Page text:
There is research to suggest that the happiest of people have developed ‘happy habits’. These are usually habits that are intrinsically connected to how they go about their day to day lives which influence their behaviour and responses to the external world. Fuelling these habits are qualities such as gratitude, kindness and compassion, being open to experiences and ‘fully’ present with them. It’s important to realise though, that it is not possible to demonstrate these qualities all of the time in all situations. We also need to feel comfortable expressing feelings and emotions that may not be termed positive, that in itself supports a healthy mind-set. But for the purpose of this blog and for you as a reader I’m focusing on ways in which we can experience happiness more in our lives. The other good news is according to recent research it doesn’t need to be wired into our DNA either to be able to cultivate a happier and more meaningful mind-set and lifestyle and you don’t need to change who you are! Based on recent research, it has been concluded that roughly 50 percent of happiness is determined by our genes and 10 percent by our life circumstance, but 40 percent depends on our daily activities!
What I’m suggesting is that happiness can be many things to different people, however there are some commonalities that allow us to share and experience happiness in its true state. It’s not about material possessions, it’s available to all and with more ‘doing’ or being in ‘a state flow’ and less ‘thinking’ it naturally increases your happiness levels and mind-set putting you in a much better position “to make normal life more fulfilling”. Happiness is in essence the result of what we do and how we behave. To quote the words of Ben (C) Fletcher who is a Professor of Occupational and Health Psychology at the University of Hertfordshire in the UK:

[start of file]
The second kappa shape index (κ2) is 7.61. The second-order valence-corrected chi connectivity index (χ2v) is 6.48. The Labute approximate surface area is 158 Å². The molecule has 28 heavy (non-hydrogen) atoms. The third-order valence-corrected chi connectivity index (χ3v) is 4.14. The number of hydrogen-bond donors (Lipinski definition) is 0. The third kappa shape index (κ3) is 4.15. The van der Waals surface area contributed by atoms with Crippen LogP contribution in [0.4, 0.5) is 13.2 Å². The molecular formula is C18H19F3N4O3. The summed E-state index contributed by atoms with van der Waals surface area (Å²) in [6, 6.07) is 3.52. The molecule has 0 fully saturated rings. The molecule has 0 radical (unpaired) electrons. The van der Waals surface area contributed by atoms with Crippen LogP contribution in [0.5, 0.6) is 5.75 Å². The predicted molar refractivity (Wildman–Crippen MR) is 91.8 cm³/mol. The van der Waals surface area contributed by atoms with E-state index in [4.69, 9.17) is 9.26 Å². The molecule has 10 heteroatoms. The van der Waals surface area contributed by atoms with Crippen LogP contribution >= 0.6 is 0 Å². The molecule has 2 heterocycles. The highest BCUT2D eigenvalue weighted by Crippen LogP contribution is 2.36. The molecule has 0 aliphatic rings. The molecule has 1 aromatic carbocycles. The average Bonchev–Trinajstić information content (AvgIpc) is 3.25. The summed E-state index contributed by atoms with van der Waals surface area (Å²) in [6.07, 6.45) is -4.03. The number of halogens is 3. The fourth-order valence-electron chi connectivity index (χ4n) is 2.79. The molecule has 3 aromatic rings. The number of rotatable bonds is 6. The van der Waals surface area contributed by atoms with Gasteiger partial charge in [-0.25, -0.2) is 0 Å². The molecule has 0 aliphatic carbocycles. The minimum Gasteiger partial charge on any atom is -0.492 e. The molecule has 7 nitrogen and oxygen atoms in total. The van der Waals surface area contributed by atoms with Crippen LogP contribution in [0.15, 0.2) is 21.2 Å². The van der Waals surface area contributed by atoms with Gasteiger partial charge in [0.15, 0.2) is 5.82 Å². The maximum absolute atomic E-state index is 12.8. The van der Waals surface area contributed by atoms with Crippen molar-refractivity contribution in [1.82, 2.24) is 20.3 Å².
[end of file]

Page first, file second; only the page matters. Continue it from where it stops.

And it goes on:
“So when a person who is unhappy shifts their focus and does something different they help themselves to become happier. Trying to think yourself happier is difficult, happiness comes when you change what you do.”
If you’d like to find out more about Professor Fletcher’s research click on the link Happiness is Not a Feeling – It Is Doing. So this research and scientific evidence perhaps makes it a little more clearer as to what prevents us from being happy or happier in our day to day lives. The first thing that springs to my mind is ‘putting things off’ or ‘procrastinating’ which is something I’ve done a lot of in the past and it’s true I’ve always felt better once I have done something, even if the build up to do that ‘something’ took weeks! It’s also about doing more of what you love and what brings you joy. Sounds so simple doesn’t it? So why aren’t we all doing it? Well, that’s a question for another blog, but our lifestyle, our focus, our work and relationships and our mind-set greatly influence our effectiveness to be happy.